In the early days ‘Cooma’ was a sheep farm until a severe drought in 1965 saw Stuart’s parents sell off 10,000 head of sheep in favour of a more drought-resilient source of income. From there the family produced wheat and beef until switching to cotton production as its main cash crop in 1982.
1982 was also the year that Stuart’s second daughter, Dimity, was born. Now working alongside Stuart and her brother-in-law, Josh Brown, in the day-to-day operations of the farm, Dimity says, “BOQ have opened doors that have helped to move our business forward more in the past three years than the previous 15.”
As part of their strategy to grow and develop their land for irrigation and cotton farming, the family acquired a number of neighbouring properties and now has approximately 1,200 hectares of irrigated land and 2,800 hectares of dryland farming for growing crops including wheat, chickpeas, oats, barley, soybeans and stock feed.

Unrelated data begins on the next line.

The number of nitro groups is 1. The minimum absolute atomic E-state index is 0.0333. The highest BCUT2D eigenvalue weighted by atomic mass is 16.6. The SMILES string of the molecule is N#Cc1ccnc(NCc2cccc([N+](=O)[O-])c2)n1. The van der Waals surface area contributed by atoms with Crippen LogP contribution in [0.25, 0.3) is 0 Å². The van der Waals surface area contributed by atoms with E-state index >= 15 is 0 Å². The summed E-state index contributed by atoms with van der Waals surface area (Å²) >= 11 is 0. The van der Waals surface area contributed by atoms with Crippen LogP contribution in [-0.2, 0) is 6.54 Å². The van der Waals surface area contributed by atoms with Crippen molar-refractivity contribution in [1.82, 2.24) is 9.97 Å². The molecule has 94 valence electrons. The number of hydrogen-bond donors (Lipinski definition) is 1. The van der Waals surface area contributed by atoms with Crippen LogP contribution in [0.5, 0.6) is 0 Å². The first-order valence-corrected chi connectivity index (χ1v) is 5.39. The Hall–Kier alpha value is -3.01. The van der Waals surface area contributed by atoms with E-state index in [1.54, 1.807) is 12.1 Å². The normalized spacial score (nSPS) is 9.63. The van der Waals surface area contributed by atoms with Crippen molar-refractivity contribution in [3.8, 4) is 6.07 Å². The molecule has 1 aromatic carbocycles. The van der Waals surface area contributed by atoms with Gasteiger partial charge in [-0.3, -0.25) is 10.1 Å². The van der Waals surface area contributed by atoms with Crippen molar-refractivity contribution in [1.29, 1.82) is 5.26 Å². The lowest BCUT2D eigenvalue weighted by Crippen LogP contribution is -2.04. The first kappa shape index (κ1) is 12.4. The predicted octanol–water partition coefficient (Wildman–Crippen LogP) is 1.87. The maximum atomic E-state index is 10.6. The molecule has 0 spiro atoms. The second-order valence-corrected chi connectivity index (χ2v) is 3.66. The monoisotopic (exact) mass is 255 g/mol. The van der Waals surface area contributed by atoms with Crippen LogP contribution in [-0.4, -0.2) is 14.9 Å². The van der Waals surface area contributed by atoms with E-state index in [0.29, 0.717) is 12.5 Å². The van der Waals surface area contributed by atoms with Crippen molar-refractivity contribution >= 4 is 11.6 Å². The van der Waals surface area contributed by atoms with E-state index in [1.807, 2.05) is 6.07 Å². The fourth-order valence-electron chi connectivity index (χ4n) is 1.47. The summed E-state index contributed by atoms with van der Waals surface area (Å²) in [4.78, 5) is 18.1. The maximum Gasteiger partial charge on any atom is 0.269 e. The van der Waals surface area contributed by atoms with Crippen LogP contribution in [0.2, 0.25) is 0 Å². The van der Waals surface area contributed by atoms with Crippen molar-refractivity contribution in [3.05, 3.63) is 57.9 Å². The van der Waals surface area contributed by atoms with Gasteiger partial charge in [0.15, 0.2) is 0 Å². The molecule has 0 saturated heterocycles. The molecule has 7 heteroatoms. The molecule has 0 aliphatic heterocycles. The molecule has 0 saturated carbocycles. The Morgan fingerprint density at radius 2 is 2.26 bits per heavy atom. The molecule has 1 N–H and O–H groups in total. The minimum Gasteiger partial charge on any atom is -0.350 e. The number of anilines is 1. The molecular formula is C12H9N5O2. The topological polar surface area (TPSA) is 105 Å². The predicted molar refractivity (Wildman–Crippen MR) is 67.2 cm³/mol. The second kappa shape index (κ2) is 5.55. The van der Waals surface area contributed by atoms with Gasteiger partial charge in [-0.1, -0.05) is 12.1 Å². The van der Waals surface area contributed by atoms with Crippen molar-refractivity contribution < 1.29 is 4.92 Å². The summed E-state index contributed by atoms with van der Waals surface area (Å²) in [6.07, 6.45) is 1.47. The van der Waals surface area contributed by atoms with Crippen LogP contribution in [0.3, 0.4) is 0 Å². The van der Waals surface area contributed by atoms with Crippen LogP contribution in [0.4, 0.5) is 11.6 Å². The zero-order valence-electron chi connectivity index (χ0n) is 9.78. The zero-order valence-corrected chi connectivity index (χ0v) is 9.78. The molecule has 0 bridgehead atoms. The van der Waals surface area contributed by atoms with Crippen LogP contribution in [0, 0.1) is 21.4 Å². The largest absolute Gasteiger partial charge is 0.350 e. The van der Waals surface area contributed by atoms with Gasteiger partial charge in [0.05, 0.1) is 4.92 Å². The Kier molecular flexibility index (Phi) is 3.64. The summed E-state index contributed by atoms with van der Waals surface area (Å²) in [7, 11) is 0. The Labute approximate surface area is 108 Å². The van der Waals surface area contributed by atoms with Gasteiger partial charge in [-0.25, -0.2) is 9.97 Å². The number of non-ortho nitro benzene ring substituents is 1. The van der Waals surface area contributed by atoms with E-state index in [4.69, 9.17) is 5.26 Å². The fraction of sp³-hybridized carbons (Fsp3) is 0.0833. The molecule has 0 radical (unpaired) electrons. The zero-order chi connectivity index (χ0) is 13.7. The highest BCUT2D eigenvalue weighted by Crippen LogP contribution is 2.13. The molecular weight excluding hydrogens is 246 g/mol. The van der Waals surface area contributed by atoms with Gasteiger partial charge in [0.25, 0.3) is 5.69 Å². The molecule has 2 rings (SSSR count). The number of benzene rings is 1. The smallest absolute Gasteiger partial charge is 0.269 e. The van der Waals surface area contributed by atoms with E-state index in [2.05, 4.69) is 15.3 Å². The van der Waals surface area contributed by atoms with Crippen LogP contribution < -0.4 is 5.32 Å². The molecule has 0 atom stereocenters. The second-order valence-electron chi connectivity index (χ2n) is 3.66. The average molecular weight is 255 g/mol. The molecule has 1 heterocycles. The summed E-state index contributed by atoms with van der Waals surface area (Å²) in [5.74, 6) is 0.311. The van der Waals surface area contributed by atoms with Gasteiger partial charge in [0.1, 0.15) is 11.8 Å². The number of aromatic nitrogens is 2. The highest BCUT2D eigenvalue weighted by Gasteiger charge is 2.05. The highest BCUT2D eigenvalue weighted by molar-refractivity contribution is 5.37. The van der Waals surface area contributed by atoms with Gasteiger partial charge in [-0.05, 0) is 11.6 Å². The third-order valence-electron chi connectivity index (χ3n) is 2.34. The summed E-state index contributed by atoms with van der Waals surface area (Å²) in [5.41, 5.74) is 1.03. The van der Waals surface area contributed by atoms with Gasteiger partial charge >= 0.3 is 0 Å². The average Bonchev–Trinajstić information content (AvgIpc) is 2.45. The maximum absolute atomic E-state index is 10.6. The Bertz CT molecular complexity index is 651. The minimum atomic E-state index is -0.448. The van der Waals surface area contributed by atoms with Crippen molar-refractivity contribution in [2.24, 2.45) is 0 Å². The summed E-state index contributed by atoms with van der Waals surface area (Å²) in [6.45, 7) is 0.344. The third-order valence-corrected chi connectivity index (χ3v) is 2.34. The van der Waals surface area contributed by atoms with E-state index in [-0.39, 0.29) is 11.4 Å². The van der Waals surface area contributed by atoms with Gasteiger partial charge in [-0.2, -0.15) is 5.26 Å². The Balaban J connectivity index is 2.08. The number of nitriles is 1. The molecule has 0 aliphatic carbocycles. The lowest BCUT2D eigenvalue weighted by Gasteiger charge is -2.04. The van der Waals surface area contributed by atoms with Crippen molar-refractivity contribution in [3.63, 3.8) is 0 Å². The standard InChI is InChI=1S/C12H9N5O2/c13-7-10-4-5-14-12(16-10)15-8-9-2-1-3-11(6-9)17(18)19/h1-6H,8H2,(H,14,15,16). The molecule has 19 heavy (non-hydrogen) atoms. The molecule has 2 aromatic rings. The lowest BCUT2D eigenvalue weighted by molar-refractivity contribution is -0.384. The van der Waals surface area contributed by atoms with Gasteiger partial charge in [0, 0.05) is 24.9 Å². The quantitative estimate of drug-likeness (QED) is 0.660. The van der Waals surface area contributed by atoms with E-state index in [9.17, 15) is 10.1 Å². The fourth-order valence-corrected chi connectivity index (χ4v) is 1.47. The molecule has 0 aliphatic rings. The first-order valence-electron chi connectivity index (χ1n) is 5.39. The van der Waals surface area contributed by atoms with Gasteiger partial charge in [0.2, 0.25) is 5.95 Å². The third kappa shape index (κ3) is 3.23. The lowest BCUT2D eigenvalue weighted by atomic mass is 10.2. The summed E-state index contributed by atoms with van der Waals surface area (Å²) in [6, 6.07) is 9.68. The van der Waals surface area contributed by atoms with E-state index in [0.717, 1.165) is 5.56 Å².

According to Dimity, although the soil quality of the property is exceptionally high, it wasn’t until the Boydell family started banking with BOQ that they were able to fully utilise the land.
“From our first meeting with BOQ they have trusted that we know our business, that they are willing to back us and that they are in it for the long haul. They took us on during dry times and the drought has only got worse since then, but they have stuck with us – even just mentally, that’s really important to farmers,” Dimity said.